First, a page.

A very interesting week from Monday 30th May! My first encounter was on my early morning just down to our local fields. I was walking in the field near the river Stour loving the blanket of yellow of the Buttercups when I spotted a Roe buck in the field, all I could see was his head, I tried to take a photo but there was always vegetation in the way, then he looked up straight at me above the flowers I took a picture and I knew it was one of those special moments.

Roe Buck in Buttercups
Roe Buck in Buttercups

It proved to be as it was spotted by an agency on Facebook and contacted me to say that they felt the press may be interested in publicising it. I heard the next day that The Times had published it that day on the 2nd June, I was really pleased and chuffed! I got the message on my phone as I was walking through the same field and I had just seen the buck and a lady friend disappearing into the woods!

Roe buck and doe
Roe buck and doe

After that encounter I then headed to the next field, Netmead as I would a couple of times in the same week and what I saw proved interesting. Things had changed from my previous visits as the field has been cultivated and seeds sown, not sure what until it grows but it meant the dynamic of wildlife had changed. No Herons or Egrets in the field, although I see them flying across the valley. There were of course Gulls, Black-headed gulls and in the second image two different Gulls which I always have trouble identifying so this is the consensus from UK Bird identification Facebook page “Possibly Herring Gull x3 Pink Legs. Definitely the one on the left with light mantle, Lesser Black Backed Gull, Yellow Legs.”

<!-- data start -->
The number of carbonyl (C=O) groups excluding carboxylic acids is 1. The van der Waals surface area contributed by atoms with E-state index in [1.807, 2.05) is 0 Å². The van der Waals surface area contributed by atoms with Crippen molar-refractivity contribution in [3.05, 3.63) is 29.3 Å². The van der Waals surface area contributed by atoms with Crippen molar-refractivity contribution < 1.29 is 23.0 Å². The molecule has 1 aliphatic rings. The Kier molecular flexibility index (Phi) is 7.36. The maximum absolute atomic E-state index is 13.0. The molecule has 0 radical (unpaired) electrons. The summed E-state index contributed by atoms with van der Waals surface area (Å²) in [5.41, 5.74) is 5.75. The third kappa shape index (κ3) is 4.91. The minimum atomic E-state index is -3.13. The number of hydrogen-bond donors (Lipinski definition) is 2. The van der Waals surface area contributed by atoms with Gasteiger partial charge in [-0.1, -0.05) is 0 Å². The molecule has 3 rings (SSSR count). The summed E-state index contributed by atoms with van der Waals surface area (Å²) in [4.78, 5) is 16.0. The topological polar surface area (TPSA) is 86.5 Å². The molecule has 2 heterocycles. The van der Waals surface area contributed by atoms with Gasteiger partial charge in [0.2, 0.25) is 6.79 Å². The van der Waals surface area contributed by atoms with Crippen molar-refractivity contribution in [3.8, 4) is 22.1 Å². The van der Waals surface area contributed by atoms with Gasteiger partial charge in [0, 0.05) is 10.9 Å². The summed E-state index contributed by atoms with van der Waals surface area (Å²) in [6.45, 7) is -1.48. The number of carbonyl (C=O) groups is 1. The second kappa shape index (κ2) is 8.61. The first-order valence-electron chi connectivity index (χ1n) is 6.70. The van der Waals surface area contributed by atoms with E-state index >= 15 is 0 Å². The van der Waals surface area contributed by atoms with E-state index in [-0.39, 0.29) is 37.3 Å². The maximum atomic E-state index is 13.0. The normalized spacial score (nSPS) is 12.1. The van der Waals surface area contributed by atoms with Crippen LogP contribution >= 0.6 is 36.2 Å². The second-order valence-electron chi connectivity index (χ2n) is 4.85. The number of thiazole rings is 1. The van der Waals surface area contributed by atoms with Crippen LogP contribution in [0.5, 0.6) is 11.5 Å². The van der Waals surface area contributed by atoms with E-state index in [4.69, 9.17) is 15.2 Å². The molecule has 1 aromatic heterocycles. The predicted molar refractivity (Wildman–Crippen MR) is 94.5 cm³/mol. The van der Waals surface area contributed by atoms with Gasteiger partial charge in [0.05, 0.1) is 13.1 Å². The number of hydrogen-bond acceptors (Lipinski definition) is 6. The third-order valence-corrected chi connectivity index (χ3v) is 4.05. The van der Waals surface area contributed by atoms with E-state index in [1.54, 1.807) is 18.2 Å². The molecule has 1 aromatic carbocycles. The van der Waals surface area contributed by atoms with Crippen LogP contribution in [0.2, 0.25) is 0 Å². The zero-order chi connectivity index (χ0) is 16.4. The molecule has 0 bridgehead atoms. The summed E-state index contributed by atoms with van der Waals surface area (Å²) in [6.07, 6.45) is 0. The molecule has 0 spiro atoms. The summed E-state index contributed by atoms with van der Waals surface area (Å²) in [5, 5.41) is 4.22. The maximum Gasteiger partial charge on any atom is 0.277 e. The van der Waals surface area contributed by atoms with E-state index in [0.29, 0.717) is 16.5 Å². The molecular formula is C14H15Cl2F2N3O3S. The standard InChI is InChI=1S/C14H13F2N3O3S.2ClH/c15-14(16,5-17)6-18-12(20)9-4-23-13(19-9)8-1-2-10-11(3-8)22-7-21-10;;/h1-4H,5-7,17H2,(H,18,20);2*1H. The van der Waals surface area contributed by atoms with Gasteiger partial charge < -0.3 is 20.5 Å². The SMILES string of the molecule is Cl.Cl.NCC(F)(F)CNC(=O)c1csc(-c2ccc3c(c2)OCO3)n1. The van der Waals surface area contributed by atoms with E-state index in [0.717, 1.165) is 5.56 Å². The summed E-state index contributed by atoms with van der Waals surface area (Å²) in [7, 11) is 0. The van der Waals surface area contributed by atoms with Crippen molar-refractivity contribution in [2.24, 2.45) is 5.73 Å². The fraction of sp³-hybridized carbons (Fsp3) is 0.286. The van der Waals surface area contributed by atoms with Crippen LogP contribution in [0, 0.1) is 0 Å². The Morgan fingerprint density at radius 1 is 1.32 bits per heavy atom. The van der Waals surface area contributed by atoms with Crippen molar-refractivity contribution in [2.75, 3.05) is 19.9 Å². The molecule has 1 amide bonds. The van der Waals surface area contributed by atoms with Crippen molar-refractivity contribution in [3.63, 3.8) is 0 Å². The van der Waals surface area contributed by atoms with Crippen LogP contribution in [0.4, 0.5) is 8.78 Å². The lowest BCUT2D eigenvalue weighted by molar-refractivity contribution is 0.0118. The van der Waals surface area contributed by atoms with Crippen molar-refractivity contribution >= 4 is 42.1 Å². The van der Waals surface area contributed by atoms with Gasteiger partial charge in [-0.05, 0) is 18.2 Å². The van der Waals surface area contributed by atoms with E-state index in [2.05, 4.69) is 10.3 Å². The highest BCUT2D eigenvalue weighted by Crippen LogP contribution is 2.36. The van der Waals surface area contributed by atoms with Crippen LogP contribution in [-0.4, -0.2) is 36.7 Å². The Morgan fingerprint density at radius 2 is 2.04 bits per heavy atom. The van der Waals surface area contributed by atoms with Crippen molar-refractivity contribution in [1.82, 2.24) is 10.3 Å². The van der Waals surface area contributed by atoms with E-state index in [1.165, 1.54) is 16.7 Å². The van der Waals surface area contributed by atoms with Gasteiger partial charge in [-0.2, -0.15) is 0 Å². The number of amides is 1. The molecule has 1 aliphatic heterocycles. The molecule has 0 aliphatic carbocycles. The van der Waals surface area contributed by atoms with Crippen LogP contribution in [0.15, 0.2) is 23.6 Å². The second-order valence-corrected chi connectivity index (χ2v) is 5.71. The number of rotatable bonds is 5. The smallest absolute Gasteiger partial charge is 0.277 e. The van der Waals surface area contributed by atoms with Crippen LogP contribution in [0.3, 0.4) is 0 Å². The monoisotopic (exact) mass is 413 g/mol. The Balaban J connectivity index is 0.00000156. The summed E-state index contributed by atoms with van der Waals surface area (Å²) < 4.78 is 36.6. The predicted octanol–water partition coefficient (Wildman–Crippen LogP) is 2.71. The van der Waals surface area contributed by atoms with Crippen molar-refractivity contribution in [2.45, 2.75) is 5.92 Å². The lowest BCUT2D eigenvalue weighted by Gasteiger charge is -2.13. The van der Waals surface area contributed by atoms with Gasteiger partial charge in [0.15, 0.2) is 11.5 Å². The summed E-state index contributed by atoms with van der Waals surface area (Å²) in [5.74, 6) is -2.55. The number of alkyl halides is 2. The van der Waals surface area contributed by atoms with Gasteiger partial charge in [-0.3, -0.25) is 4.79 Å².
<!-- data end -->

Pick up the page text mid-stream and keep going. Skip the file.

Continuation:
Black-headed Gull
Herring Gulls and Lesser black-backed Gulls
Herring Gulls and Lesser black-backed Gull

There were a few Crows and I would say at least a couple of hundred Rooks from different Rookeries, I would think, every so often a large group took off going in different directions until there were only a few left.

Crow
Crow
Rooks
Rooks

I reached the far corner of the field which looks over the river Stour towards the burial ground and I heard a Cuckoo, it sounded distant but suddenly appeared out of the trees, a very quick picture it moved quite close to me but unfortunately went the other way from a tree so I couldn’t see it. I think there may have been two about as I thought I heard one farther up the North Dorset Trailway.

Cuckoo
Cuckoo

Another welcome sighting was a Yellowhammer, I hadn’t seen one for some time in Netmead field, but this male was posing nicely for me.

Yellowhammer
Yellowhammer

As I walked back I could see some greyish brown birds, there were probably about six of them feeding in the field, I thought Song Thrush until I got my camera lens on them and realised they were Mistle Thrushes. Another pleasing sighting!

Mistle Thrush
Mistle Thrush
Mistle Thrush
Mistle Thrush

Always one or two Pheasants about which Tilly is always interested in!

Pheasant
Pheasant, female

As I walked back up the lane close to home I spotted a Blue Tit coming from a nest in a large Willow, a great nest, it just was just an open crack in the tree. The bird was carrying something in her beak which I can’t make out, not the best of pictures as it was very dark under the trees, it almost looks like a sepal of a flower like Granny Bonnet.

Blue Tit
Blue Tit

My eyes turn to the sides of the hedgerow as I walk up the lane, and this particular morning, 2nd June there was dew on the grass and there was a Dragonfly and Damselflies waiting for their wings to dry in the sun.  I identified the Dragonfly as a Scarce Chaser female and is a Nationally Important Species and near threatened in the UK according to the British Dragonfly Society there were plenty of White Legged Damselflies still roosting like the female below covered in dew.

Scarce Chaser, Female
Scarce Chaser, Female
White Legged Damselfly
White Legged Damselfly

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